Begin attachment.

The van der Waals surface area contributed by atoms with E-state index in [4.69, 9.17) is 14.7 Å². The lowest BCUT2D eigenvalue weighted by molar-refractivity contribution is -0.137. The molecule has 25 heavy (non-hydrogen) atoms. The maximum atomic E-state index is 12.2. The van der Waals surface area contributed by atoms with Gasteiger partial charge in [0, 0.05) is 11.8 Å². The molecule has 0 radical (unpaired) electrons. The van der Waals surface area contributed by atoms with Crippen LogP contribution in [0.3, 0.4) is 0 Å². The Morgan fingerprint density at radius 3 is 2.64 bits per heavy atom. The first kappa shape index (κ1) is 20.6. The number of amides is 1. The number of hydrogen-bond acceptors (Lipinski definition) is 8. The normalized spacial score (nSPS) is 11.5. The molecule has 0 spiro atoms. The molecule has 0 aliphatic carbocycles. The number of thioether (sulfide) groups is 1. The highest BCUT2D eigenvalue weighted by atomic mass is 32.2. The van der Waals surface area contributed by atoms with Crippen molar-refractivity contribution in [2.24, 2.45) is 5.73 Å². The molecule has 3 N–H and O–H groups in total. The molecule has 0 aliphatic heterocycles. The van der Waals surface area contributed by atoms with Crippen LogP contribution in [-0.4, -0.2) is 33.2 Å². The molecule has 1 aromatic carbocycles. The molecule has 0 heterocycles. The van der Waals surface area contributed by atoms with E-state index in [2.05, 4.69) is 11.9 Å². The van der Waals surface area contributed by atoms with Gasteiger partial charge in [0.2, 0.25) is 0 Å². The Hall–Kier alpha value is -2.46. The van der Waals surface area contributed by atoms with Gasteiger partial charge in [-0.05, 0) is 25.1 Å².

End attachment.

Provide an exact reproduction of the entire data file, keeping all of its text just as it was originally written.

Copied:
The van der Waals surface area contributed by atoms with E-state index in [4.69, 9.17) is 14.7 Å². The lowest BCUT2D eigenvalue weighted by molar-refractivity contribution is -0.137. The molecule has 25 heavy (non-hydrogen) atoms. The maximum atomic E-state index is 12.2. The van der Waals surface area contributed by atoms with Gasteiger partial charge in [0, 0.05) is 11.8 Å². The molecule has 0 radical (unpaired) electrons. The van der Waals surface area contributed by atoms with Crippen LogP contribution in [0.3, 0.4) is 0 Å². The Morgan fingerprint density at radius 3 is 2.64 bits per heavy atom. The first kappa shape index (κ1) is 20.6. The number of amides is 1. The number of hydrogen-bond acceptors (Lipinski definition) is 8. The normalized spacial score (nSPS) is 11.5. The molecule has 0 spiro atoms. The molecule has 0 aliphatic carbocycles. The number of thioether (sulfide) groups is 1. The highest BCUT2D eigenvalue weighted by atomic mass is 32.2. The van der Waals surface area contributed by atoms with Crippen molar-refractivity contribution in [2.24, 2.45) is 5.73 Å². The molecule has 3 N–H and O–H groups in total. The molecule has 0 aliphatic heterocycles. The van der Waals surface area contributed by atoms with Crippen LogP contribution in [-0.4, -0.2) is 33.2 Å². The molecule has 1 aromatic carbocycles. The molecule has 0 heterocycles. The van der Waals surface area contributed by atoms with E-state index in [2.05, 4.69) is 11.9 Å². The van der Waals surface area contributed by atoms with Gasteiger partial charge in [0.2, 0.25) is 0 Å². The Hall–Kier alpha value is -2.46. The van der Waals surface area contributed by atoms with Gasteiger partial charge in [-0.05, 0) is 25.1 Å².